--Linda
    "Even if 99 out of 100 people don't have any complications, the one person who did have a complication is affected."

    Then you'd never have any surgery because there is a small rate of death from almost anything.

    But what if the statistic is that 70% of people who have fusion need revision (which I heard on this forum)? That's certainly sobering and a good reason to think twice about having the surgery. Wouldn't you listen to the statistic in this case? Wouldn't you want to know about this?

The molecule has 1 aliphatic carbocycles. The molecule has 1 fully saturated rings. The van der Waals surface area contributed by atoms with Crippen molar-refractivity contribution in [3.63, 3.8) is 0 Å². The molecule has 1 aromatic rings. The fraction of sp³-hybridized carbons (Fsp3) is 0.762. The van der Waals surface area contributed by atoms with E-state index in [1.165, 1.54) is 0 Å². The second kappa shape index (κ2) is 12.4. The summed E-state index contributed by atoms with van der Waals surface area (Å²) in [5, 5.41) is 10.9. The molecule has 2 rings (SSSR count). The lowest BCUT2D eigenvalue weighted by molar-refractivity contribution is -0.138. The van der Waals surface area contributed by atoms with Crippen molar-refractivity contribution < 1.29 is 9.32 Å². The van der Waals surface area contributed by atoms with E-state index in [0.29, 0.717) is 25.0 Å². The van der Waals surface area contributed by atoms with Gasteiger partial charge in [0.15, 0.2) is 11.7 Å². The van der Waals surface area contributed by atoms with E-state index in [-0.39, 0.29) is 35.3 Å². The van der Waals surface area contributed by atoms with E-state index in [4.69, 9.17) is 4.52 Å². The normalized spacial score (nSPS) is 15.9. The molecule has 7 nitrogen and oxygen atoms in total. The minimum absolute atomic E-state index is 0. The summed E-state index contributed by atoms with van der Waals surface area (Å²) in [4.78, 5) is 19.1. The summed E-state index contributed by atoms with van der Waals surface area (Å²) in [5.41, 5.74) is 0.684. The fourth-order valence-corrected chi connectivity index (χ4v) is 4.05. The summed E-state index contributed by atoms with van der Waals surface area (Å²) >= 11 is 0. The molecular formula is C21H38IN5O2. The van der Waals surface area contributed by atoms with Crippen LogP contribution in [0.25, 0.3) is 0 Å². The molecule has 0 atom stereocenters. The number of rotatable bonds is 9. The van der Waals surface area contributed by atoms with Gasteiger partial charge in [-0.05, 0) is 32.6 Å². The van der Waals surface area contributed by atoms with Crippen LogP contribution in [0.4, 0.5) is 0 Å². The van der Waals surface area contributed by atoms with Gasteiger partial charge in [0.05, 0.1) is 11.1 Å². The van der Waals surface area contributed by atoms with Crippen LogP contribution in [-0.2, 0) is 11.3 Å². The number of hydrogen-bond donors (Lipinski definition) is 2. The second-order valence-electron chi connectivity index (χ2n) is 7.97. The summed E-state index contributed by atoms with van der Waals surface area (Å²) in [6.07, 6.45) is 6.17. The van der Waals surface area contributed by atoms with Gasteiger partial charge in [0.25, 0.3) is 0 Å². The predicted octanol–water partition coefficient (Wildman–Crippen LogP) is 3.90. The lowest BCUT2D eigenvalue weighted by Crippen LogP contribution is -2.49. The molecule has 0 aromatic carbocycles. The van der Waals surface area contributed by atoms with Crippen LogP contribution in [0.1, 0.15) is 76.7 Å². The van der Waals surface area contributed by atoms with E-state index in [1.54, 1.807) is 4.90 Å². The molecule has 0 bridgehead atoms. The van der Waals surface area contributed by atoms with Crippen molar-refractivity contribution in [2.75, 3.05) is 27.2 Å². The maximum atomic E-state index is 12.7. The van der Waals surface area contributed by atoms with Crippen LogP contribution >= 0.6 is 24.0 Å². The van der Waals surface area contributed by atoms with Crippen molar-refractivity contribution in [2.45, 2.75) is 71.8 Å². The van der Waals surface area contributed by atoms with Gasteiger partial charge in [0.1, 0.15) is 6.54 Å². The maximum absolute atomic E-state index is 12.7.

Not only is there that statistic, but it's becoming obvious to me that the surgery brings on the need for more surgeries. There is causation.
    Revisions are needed because the surgery itself inflicts harm, although the manifestation may be delayed by years. Or it may not, it may show up in a few months, like with me.

    I know, the disease is terrible, too. But I think patients have the right to know about the inherent problems of the surgery, and they don't get that information. I received scant information from my surgeon, his renowned hospital, my local "spine center", and my GP.

Posting Permissions

  • You may not post new threads
  • You may not post replies
  • You may not post attachments
  • You may not edit your posts
  •